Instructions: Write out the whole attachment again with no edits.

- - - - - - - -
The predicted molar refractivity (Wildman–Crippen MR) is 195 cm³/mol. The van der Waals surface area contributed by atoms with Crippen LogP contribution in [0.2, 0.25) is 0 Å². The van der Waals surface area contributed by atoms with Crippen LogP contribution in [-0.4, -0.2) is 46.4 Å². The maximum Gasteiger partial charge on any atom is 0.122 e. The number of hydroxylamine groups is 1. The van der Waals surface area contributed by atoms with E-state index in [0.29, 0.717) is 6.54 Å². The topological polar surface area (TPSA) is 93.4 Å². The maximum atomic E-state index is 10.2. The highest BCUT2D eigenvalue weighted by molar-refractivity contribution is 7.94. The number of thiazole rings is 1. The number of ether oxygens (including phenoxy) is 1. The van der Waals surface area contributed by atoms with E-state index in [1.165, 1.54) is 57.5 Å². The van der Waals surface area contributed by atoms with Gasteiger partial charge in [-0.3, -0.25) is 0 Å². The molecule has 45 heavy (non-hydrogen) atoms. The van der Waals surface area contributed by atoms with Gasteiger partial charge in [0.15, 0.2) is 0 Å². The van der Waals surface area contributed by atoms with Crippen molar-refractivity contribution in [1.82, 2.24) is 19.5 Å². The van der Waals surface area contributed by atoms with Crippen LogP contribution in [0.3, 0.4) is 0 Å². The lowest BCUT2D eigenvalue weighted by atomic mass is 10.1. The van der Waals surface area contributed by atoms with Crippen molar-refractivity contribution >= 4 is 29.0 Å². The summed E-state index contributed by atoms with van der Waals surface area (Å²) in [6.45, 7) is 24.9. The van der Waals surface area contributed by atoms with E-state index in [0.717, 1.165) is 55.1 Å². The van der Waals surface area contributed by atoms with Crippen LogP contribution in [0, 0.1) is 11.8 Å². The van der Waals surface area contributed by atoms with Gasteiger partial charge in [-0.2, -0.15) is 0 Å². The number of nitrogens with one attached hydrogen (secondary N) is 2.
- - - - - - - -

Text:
The predicted molar refractivity (Wildman–Crippen MR) is 195 cm³/mol. The van der Waals surface area contributed by atoms with Crippen LogP contribution in [0.2, 0.25) is 0 Å². The van der Waals surface area contributed by atoms with Crippen LogP contribution in [-0.4, -0.2) is 46.4 Å². The maximum Gasteiger partial charge on any atom is 0.122 e. The number of hydroxylamine groups is 1. The van der Waals surface area contributed by atoms with E-state index in [0.29, 0.717) is 6.54 Å². The topological polar surface area (TPSA) is 93.4 Å². The maximum atomic E-state index is 10.2. The highest BCUT2D eigenvalue weighted by molar-refractivity contribution is 7.94. The number of thiazole rings is 1. The number of ether oxygens (including phenoxy) is 1. The van der Waals surface area contributed by atoms with E-state index in [1.165, 1.54) is 57.5 Å². The van der Waals surface area contributed by atoms with Gasteiger partial charge in [-0.3, -0.25) is 0 Å². The molecule has 45 heavy (non-hydrogen) atoms. The van der Waals surface area contributed by atoms with Gasteiger partial charge in [0.15, 0.2) is 0 Å². The van der Waals surface area contributed by atoms with Crippen molar-refractivity contribution in [1.82, 2.24) is 19.5 Å². The van der Waals surface area contributed by atoms with Crippen LogP contribution in [0.3, 0.4) is 0 Å². The lowest BCUT2D eigenvalue weighted by atomic mass is 10.1. The van der Waals surface area contributed by atoms with Crippen molar-refractivity contribution >= 4 is 29.0 Å². The summed E-state index contributed by atoms with van der Waals surface area (Å²) in [6.45, 7) is 24.9. The van der Waals surface area contributed by atoms with E-state index in [0.717, 1.165) is 55.1 Å². The van der Waals surface area contributed by atoms with Crippen LogP contribution in [0, 0.1) is 11.8 Å². The van der Waals surface area contributed by atoms with Gasteiger partial charge in [-0.2, -0.15) is 0 Å². The number of nitrogens with one attached hydrogen (secondary N) is 2.